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Description of Pictures: Al Neuharth's typewriter is on display now.
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Copyrights: All pictures were taken by amateur photographer Bruce Guthrie (me!) who retains copyright on them. Free for non-commercial use with attribution. See the [Creative Commons] definition of what this means. "Photos (c) Bruce Guthrie" is fine for attribution. Feel free to use in publications and pages with attribution but you don't have permission to sell the photos themselves. A free copy of any printed publication using any photographs is requested. Descriptive text, if any, is from a mixture of sources, quite frequently from signs at the location or from official web sites; copyrights, if any, are retained by their original owners.
Specific picture descriptions: Photos above with "i" icons next to the bracketed sequence numbers (e.g. " ") are described as follows:
NEWS_181020_07.JPG: Breaking News
Saudi Journalist Critical of Regime Was Killed
NEWS_181201_01.JPG: The Visionary Behind the Newseum
Best known for creating USA TODAY, Al Neuharth built Gannett from a group of small local newspapers into one of the nation's largest media companies. As company chairman from 1973 to 1989, Neuharth advocated hiring and promoting women and minorities to make newsrooms more diverse. He also founded the Newseum and the Freedom Forum, the nonpartisan foundation that champions the First Amendment and is the Newseum's principal funding source.
On this typewriter, Newseum founder Al Neuharth drafted a memo about starting a national daily newspaper, USA TODAY, which launched in 1982. The newspaper's splashy graphics and short articles reinvented the traditional news format. The letter seen here is a replica.
NEWS_181201_15.JPG: On this typewriter, Newseum founder Al Neuharth drafted a memo about starting a national daily newspaper, USA TODAY, which launched in 1982. The newspaper's splashy graphics and short articles reinvented the traditional news format. The letter seen here is a replica.
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Wikipedia Description: Newseum
From Wikipedia, the free encyclopedia
The Newseum is an interactive museum of news and journalism under construction in Washington, D.C. It opened at its first location in Rosslyn, Virginia, on April 18, 1997. Its stated mission is "to help the public and the news media understand one another better." In five years, the Newseum attracted more than 2.25 million visitors. The Newseum's operations are funded by the Freedom Forum, a nonpartisan foundation dedicated to "free press, free speech and free spirit for all people."
In 2000, Freedom Forum decided to move the Newseum across the Potomac River to Washington, D.C. The original Newseum was closed on March 3, 2002, in order to allow its staff to concentrate on building the new, larger museum. The new museum, built at a cost of $450 million, will open its doors to the public on April 11, 2008.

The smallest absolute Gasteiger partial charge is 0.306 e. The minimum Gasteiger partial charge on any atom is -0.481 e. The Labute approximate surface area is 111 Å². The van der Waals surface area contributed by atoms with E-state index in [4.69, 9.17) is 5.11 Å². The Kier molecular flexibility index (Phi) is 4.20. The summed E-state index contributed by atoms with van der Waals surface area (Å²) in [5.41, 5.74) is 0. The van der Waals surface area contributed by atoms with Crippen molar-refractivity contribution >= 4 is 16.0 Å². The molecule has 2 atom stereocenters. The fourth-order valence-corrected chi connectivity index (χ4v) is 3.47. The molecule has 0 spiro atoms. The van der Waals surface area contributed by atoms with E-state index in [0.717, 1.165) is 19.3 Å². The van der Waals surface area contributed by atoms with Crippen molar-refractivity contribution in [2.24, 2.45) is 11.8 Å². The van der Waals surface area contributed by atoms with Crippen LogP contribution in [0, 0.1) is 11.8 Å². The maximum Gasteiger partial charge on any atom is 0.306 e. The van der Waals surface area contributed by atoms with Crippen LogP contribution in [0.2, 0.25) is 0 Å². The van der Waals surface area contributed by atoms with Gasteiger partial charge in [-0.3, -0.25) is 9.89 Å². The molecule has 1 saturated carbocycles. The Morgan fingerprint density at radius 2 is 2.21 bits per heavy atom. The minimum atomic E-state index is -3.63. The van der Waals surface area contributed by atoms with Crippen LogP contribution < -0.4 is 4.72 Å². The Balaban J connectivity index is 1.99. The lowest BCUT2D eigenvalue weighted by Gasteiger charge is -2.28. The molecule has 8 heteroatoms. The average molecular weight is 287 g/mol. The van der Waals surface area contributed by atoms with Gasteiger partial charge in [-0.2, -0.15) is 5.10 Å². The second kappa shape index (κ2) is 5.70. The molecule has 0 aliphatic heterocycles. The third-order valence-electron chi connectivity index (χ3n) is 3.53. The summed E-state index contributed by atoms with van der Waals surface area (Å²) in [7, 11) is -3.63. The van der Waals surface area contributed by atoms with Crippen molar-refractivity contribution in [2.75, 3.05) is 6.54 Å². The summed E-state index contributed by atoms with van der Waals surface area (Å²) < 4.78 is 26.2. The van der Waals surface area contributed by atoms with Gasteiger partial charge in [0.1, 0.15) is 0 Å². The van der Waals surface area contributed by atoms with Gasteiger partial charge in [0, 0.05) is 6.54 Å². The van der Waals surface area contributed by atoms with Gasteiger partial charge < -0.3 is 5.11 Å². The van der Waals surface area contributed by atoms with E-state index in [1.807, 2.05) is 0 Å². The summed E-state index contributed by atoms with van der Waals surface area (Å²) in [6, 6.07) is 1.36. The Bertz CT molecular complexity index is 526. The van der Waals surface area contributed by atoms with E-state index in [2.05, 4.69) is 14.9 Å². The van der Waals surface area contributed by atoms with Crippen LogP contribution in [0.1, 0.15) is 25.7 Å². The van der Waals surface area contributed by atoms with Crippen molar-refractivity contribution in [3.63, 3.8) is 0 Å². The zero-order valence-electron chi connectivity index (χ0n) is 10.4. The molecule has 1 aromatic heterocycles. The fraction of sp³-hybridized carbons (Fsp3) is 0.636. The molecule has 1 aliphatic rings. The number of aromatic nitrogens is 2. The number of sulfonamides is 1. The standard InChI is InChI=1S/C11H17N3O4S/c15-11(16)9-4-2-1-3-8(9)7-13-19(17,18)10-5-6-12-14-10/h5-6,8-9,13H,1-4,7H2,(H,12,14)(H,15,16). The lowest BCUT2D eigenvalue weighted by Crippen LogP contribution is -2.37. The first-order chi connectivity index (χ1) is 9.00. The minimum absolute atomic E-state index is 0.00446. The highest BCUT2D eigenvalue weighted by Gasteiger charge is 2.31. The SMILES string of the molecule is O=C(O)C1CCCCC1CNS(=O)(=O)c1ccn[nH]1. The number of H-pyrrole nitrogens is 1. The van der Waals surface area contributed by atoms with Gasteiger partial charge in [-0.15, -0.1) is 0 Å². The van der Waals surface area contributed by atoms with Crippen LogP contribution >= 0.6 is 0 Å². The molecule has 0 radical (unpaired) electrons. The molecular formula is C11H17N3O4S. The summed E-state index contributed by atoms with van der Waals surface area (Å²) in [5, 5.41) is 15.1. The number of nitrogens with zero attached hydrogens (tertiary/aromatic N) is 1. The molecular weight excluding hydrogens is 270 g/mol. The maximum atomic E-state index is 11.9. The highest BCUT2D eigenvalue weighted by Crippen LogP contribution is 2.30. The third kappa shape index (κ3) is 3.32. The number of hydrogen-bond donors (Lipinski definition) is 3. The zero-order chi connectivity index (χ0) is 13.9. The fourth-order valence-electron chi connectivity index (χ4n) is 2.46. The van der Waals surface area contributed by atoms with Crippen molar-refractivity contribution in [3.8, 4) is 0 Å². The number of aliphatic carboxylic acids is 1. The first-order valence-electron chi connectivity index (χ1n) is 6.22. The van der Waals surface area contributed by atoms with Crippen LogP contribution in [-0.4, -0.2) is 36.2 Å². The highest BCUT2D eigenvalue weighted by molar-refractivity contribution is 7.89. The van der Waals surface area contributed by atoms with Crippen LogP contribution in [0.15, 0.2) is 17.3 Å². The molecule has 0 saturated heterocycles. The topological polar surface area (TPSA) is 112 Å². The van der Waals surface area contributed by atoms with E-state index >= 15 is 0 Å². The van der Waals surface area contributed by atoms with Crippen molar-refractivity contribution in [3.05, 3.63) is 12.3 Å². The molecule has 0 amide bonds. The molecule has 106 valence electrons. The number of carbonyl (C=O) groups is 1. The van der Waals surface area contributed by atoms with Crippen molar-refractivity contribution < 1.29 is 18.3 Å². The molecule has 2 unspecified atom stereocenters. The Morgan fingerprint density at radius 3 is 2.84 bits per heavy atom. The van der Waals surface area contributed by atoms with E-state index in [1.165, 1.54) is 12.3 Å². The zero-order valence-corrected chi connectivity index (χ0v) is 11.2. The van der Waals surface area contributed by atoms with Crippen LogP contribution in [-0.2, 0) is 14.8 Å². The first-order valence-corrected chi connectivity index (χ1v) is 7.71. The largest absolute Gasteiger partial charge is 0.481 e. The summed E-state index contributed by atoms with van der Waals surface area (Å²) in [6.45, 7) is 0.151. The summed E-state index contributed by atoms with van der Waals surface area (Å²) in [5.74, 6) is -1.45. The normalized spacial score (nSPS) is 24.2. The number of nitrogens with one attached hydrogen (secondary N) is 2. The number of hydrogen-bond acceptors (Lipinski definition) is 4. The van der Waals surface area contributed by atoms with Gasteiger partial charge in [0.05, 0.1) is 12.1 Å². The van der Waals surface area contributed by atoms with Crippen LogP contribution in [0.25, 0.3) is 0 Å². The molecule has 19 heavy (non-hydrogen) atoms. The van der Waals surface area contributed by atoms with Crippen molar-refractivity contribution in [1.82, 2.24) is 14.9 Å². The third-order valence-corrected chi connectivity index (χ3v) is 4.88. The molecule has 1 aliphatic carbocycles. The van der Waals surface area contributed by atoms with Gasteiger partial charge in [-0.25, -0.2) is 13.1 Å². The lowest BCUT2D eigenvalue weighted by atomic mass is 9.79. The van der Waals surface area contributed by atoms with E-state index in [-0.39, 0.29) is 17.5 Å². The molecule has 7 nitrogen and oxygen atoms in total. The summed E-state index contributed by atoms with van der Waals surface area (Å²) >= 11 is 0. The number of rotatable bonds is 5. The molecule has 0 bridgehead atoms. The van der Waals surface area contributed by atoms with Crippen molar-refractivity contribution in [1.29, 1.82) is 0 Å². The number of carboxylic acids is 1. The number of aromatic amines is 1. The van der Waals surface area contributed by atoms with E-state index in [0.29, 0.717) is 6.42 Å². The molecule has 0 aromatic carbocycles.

After obtaining a landmark location at Pennsylvania Avenue and Sixth Street NW, the Newseum board selected noted exhibit designer Ralph Appelbaum, who had designed the original Newseum in Arlington, Virginia, and architect James Stewart Polshek, who designed the Rose Center for Earth and Space at the American Museum of Natural History in New York City, to work on the new project.
This design team had the following goals:
* To design a building that would be an architectural icon, easily recognized and remembered by visitors from around the world;
* To create a museum space three times as large as the original, with the capacity for more than two million visitors a year; and
* To celebrate the First Amendment to the United States Constitution — in particular, its freedom of the press and free speech protections.
Highlights of the building design unveiled October 2002 include a façade featuring a "window on the world", 57 ft × 78 ft (17 m × 24 m), which looks out on Pennsylvania Avenue and the National Mall while letting the public see inside to the visitors and displays. It also features t ...More...
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2018 photos: Equipment this year: I continued to use my Fuji XS-1 cameras but, depending on the event, I also used a Nikon D7000.
Trips this year:
(February) a Civil War Trust conference in Greenville, NC,
(May/June) anual American Battlefield Trust conference in Newport News, VA,
(July) my 13th consecutive trip to San Diego Comic-Con via Reno, Sacramento, San Francisco, and Los Angeles,
(August) 2 two-day trips to New York City,
(September) an American Battlefield Trust dinner in Chicago, IL with on-route visits to Charleston, WV, Louisville, KY, Saint Louis, MO, and Toledo, OH,
(October) another two-day trip to New York City for the New York Comic Con.
Number of photos taken this year: about 535,000.